And yet, in spite of everything he accomplished, he never felt satisfied with his work. He always pushed himself to try harder with each new assignment given to him, and his schedule during his sophomore year was filled with almost all AP classes. He sometimes whined and lamented over that, but he was quick to remind himself that it had been his choice to make, and then he would go back to his work.

It is unfortunate for all of us that he died just as his efforts were starting to pay off for him. There will always be the thought of “what might have been” making its way through the corridors of our minds, but there is some comfort in knowing that whatever might have been, Steve would have strived to be the best.


An Unwanted Anniversary

   Posted by: Michael Bernier   in Yesterday's Memories

It was 22 years ago today, on August 20, 1988, that my father passed away. It was a Saturday morning, and the word came from his wife at about 7am (my parents divorced in 1980, and he remarried in 1987). The entire sequence of events that followed, right up to the end of the funeral two days later, are as clear in my mind today as they were when they happened. Those memories were actually helpful to me when my son passed away in June; having been through the experience of making funeral preparations back then made it much less confusing when the time came to make Stephen’s arrangements.

For the first few years after Dad died, I would visit his grave on this day. I was always by myself when I visited…that was not because I wanted to be alone; it just seemed to work out that way. He had been in the Army when he was younger, and the government provided a metal grave marker that sits flush with the ground; I would usually make sure nothing was growing over it, then stand there silently for some time. Some years, I would talk to him as though he was there listening patiently; somehow, I felt he was.


Photo courtesy of Randy Sheppard

I got married in 1993, and the effort of raising a family took me away from visiting his grave regularly; then finally in 2000 I moved out of the state altogether, making any kind of simple visit impossible. I have been back to visit relatives several times since then, usually around holidays or while on business trips, but I never seemed to have enough time to pay Dad a visit.

When I stop to think about all of the changes in my life since that day, it boggles my mind – getting married and raising three children, moving 1,000 miles away from where I was raised and starting over in a new town, watching the kids grow into teenagers, sending my first one off to college, and recently losing my son. I have reached the pinnacles of success and the depths of despair, and had many accomplishments in between that were both good and bad; I wonder, though, how many of those might have been different had I been able to seek Dad’s counsel. There were countless times I wanted to talk with him about what I was doing and where I was going, and ask for his advice on so many difficult decisions, but I could not; instead, I had to figure things out on my own. I have tried to reason with myself, asking “what would Dad have done in this situation?” but it is simply not the same as talking to a living, breathing person.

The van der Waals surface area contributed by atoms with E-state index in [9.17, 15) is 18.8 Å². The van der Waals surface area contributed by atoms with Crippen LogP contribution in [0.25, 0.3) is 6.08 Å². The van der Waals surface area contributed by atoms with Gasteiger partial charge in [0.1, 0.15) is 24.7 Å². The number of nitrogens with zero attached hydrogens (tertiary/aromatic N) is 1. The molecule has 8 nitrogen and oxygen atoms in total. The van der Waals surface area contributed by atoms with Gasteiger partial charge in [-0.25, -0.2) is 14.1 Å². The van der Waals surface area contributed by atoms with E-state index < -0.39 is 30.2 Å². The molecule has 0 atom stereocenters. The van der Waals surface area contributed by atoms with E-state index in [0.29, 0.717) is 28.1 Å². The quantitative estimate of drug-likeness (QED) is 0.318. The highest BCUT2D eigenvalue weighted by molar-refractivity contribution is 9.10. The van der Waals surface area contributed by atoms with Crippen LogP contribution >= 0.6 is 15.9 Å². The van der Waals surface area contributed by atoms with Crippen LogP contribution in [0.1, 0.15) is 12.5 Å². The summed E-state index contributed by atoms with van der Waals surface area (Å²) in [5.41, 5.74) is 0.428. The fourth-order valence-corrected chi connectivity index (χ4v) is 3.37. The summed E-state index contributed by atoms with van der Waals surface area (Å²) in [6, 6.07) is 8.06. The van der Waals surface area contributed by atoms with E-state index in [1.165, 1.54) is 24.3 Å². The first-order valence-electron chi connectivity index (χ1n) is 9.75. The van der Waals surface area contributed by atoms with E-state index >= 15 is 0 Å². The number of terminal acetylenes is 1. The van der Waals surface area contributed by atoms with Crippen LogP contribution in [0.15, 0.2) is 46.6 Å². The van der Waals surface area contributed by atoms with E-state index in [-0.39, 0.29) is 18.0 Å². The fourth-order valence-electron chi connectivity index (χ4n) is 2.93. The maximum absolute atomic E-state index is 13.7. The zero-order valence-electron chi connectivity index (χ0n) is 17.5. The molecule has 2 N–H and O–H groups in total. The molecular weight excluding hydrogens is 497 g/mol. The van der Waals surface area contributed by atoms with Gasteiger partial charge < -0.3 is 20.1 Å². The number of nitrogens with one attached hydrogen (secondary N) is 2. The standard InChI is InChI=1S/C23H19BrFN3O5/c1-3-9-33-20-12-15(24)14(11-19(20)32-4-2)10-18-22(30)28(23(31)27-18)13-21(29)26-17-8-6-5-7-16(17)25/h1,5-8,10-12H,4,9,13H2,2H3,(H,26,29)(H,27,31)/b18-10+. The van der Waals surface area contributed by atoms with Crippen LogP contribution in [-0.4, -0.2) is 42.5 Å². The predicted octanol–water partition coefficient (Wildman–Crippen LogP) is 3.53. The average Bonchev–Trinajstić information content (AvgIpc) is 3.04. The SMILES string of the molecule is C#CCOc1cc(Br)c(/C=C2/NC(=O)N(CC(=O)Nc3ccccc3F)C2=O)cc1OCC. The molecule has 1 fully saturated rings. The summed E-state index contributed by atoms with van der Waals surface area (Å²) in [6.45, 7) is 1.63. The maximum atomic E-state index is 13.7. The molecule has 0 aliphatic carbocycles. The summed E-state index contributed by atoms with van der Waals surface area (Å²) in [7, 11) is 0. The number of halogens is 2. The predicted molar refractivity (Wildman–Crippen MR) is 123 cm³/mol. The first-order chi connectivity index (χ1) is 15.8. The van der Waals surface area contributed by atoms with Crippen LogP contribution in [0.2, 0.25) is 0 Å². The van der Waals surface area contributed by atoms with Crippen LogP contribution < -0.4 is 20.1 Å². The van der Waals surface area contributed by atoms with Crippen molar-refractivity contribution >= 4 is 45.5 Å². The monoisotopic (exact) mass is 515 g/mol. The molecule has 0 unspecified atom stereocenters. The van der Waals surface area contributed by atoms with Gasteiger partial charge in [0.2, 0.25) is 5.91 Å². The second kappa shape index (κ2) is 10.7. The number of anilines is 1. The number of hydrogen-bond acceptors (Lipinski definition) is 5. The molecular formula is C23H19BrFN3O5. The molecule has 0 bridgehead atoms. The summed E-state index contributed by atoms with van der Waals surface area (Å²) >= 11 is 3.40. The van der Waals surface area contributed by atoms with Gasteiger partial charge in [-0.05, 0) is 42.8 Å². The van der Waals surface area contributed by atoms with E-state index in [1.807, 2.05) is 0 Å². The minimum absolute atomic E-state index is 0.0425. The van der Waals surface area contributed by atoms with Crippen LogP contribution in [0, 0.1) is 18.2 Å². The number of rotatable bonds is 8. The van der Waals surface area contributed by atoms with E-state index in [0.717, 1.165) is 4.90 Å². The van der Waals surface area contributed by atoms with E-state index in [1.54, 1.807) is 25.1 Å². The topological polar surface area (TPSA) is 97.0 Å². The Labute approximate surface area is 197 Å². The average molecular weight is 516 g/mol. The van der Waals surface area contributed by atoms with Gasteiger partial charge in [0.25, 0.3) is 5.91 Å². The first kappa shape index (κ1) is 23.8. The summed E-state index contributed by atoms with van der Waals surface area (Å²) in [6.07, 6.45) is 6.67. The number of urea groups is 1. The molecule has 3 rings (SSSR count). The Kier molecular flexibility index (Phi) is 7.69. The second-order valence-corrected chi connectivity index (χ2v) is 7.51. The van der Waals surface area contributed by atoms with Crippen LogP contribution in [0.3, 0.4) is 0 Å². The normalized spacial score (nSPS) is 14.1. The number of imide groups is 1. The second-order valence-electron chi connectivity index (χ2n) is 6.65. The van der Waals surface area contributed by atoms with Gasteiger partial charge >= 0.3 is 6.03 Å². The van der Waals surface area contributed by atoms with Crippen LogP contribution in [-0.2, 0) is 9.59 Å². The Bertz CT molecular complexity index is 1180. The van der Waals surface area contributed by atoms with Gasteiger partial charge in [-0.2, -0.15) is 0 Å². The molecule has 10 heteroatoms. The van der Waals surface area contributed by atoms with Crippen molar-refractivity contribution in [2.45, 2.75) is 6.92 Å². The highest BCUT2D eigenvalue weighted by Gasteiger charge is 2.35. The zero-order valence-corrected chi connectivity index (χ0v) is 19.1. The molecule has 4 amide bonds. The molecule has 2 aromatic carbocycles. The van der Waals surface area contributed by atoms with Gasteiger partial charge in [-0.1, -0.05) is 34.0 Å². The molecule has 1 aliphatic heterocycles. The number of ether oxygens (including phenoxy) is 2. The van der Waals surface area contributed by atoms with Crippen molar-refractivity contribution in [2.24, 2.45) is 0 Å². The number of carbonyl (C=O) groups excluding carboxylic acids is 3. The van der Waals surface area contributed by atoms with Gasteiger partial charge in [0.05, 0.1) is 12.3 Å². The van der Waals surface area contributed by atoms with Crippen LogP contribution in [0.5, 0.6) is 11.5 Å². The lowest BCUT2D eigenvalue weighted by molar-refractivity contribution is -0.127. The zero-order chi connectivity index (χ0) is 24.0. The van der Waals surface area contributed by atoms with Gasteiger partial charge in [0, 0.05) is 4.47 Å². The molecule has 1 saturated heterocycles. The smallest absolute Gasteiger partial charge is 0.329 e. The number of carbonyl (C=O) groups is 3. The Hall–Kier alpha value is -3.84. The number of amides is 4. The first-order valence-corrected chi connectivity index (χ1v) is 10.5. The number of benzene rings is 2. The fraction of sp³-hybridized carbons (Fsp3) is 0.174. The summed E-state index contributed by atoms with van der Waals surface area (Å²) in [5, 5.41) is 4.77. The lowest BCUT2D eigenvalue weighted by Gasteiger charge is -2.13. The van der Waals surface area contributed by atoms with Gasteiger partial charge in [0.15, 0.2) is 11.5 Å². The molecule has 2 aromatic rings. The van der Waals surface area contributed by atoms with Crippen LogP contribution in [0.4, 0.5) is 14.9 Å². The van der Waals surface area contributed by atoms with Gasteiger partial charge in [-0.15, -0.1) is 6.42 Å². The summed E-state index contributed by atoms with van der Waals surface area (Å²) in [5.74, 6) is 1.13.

If he were alive today Dad would be 79 years old, but I would be willing to bet his mind would still be as sharp as it ever was. He was a big baseball fan, and would watch or listen to every Atlanta Braves game each season and could rattle off stats about all of the players; today, he would probably still be trying to follow them, even though their games are rarely televised any more. He and my son Stephen would have gotten along great because Steve was also a big baseball fan, having played in Little League and also having followed the Braves as much as he could. I am certain they are both in Heaven now, swapping stories about their favorite players and games. They might even be taking turns hitting some balls around; both of them liked to do that, oddly enough. I’m sure I’ll have a lot of catching up to do with both of them when I get there!

And so, this is my salute to you, Dad. May you always rest in peace.


The First Of Many Firsts

   Posted by: Michael Bernier   in Today's Reality

Today would have been my son Stephen’s 16th birthday. It is the first one to pass without him.